Objective: This study aimed to (1) identify mechanistic model structures that produced quality fit to historic obesity prevalence trends and (2) evaluate the sensitivity of future obesity prevalence to social transmission and nonsocial parameters. Methods: An age- and gender-structured compartmental model was used to describe transitions between weight status groups. Four model structures with different combinations of social transmission and nonsocial mechanisms were calibrated to match historic time series and assessed for quality of fit. Projections of overall obesity prevalence to 2052 were simulated, and sensitivity analyses were conducted. Results: The model structure that included only nonsocial mechanisms indicated that the overall obesity prevalence in the United States has already stabilized and will increase little more; however, it underestimated observed obesity prevalence since 2013. If social transmission mechanisms influence obesity, the model estimated continued increases in obesity prevalence, reaching 48.0% to 55.1% by 2050. Obesity prevalence was most sensitive to changes in the adult social transmission parameters, especially among women. Conclusions: The model projected that US obesity prevalence in the overall population will likely continue to increase for decades. The findings that obesity prevalence was most sensitive to adult parameters can be used to inform conversations about priorities for public health and health care programs and policies.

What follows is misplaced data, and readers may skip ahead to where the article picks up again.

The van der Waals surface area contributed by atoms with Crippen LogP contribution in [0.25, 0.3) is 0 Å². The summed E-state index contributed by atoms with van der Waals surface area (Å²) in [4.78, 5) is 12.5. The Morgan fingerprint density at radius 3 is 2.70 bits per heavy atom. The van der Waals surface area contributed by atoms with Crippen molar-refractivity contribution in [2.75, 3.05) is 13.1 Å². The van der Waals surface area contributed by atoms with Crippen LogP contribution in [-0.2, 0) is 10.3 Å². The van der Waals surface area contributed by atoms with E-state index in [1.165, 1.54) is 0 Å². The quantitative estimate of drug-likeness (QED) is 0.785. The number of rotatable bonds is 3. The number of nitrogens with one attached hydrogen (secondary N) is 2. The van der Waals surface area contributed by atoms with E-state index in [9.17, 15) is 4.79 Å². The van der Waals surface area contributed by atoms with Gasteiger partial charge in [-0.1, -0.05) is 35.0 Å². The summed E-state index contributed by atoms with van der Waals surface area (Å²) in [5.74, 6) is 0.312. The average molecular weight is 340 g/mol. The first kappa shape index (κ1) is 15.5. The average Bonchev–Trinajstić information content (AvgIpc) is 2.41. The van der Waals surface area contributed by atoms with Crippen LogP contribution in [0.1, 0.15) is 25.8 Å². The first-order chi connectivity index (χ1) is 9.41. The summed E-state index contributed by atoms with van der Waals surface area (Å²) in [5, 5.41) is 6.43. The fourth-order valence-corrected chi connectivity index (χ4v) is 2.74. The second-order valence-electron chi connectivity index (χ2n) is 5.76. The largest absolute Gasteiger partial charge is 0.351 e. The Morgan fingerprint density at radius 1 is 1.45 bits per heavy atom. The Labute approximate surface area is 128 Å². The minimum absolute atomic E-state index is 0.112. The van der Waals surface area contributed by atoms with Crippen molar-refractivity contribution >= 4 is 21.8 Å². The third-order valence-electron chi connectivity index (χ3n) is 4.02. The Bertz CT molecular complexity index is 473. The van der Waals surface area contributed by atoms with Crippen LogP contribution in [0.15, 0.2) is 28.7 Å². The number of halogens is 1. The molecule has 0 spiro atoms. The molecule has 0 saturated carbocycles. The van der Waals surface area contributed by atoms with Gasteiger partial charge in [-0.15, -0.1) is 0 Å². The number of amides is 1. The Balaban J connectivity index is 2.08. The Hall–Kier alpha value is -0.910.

ASJC Scopus subject areas
- Medicine (miscellaneous)
- Endocrinology, Diabetes and Metabolism
- Nutrition and Dietetics